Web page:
Respecting the Tricolour 1923 | Adoption of the Tricolour

Cover of an tÓglach Magazine
Cover of an tÓglach Magazine this issue addressed respect for the Tricolour

The tricolour was adopted as the flag of the Irish Free State. This editorial from An tÓglach, the magazine of the Irish army in 1923, describes how difficult it was to introduce high levels of respect for the flag in the army.

“An tÓglach” … wants the flag to receive more care and attention from those who have the honour of flying it over camps, barracks and outposts. Above all, it wants the flag to receive the full meed of respect that is its due.

The Flag is the symbol of the Nation. It floats high above politics and internecine strife. It is the first duty of every soldier of Ireland to keep it unsullied by any act or word which reflects upon the credit of the people whom it represents – to make it honoured and respected, not only within the Fours Seas of Eirinn, but wherever it is flown the wide world over.

It is also essential that the Flag as a flag should be worthy of its high significance. It should always be bright, unblemished, whole, never a thing of rags and tatters bleached by sun and rain to the semblance of a dishcloth. In the past the eyes of Irishmen were too affronted with such a spectacle, marking a building in the occupation of the troops. The impression conveyed to the “stranger within the gate” by such a sight can be better imagined than described …

Sailors … would describe one of their own fraternity who did not properly masthead a flag as a “dirty sailor”. They would be even more contemptuous of a soldier who committed the same offence, though they might, possibly regard is (sic) as only what was to be expected from a landsman.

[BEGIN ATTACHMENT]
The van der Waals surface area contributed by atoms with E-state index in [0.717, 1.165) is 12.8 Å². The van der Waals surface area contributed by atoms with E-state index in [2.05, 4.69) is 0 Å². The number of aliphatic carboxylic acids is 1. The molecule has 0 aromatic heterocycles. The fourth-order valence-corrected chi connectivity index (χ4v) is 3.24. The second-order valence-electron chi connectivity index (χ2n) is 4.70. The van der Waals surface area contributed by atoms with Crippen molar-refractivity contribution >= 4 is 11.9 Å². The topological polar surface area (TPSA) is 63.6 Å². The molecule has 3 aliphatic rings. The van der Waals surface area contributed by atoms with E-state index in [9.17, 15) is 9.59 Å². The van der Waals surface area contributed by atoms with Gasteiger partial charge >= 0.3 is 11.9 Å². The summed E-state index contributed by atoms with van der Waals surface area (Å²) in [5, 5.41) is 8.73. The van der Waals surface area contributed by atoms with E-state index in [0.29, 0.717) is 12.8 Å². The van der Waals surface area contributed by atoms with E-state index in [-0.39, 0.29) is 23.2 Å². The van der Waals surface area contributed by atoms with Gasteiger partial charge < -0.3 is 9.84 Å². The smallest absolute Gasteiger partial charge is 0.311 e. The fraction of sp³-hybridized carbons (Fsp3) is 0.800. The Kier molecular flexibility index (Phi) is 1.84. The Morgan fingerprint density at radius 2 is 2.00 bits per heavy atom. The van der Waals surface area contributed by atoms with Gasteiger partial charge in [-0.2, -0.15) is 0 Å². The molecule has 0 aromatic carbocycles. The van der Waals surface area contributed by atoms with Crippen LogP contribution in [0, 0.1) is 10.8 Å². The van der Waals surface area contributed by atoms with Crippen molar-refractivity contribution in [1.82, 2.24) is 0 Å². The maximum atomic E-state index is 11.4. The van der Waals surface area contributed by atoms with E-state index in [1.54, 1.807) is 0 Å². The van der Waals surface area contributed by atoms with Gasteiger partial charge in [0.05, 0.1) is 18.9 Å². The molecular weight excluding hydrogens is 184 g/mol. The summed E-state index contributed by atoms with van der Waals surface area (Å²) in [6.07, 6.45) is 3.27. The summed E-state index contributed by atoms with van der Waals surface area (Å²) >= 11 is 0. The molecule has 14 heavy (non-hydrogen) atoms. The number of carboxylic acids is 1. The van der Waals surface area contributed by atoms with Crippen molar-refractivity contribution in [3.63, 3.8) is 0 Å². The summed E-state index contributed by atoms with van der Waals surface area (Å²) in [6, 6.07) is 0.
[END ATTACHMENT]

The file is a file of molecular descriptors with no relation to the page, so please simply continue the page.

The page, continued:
Let the Army see to it, therefore, that in future the flag is flowed (sic) in a manner that is worthy of it … Let us keep it literally bright and unspotted, as well as metaphorically. Think of what it represents, of all the gallant Irishmen who have fought and died beneath its folds, of the millions of our race who will view it with pride in the years to come – and see that it is worthy of its symbolism.

An tÓglach, 20 October 1923, p2



In Your Opinion

  1. The writer wants the tricolour to be treated with more respect. How does he argue for the importance of the flag?
  2. In some places the tricolour does not look well, and the writer suggests that a high standard should be applied to all flags on display. What changes does he suggest?
  3. What changes do he suggest? How did the sailors of the new Irish navy differ in their attitude to the tricolour, according to the writer?
  4. The writer outlines in the last section his view on the significance of the tricolour. What is the most important advice he gives to his readers, in your view?




Supporting Material

Today, the regulations of the defence forces on the use of the national flag are every clear: “When the National Flag has become worn or frayed it is no longer fit for display, and should not be used in any manner implying disrespect.


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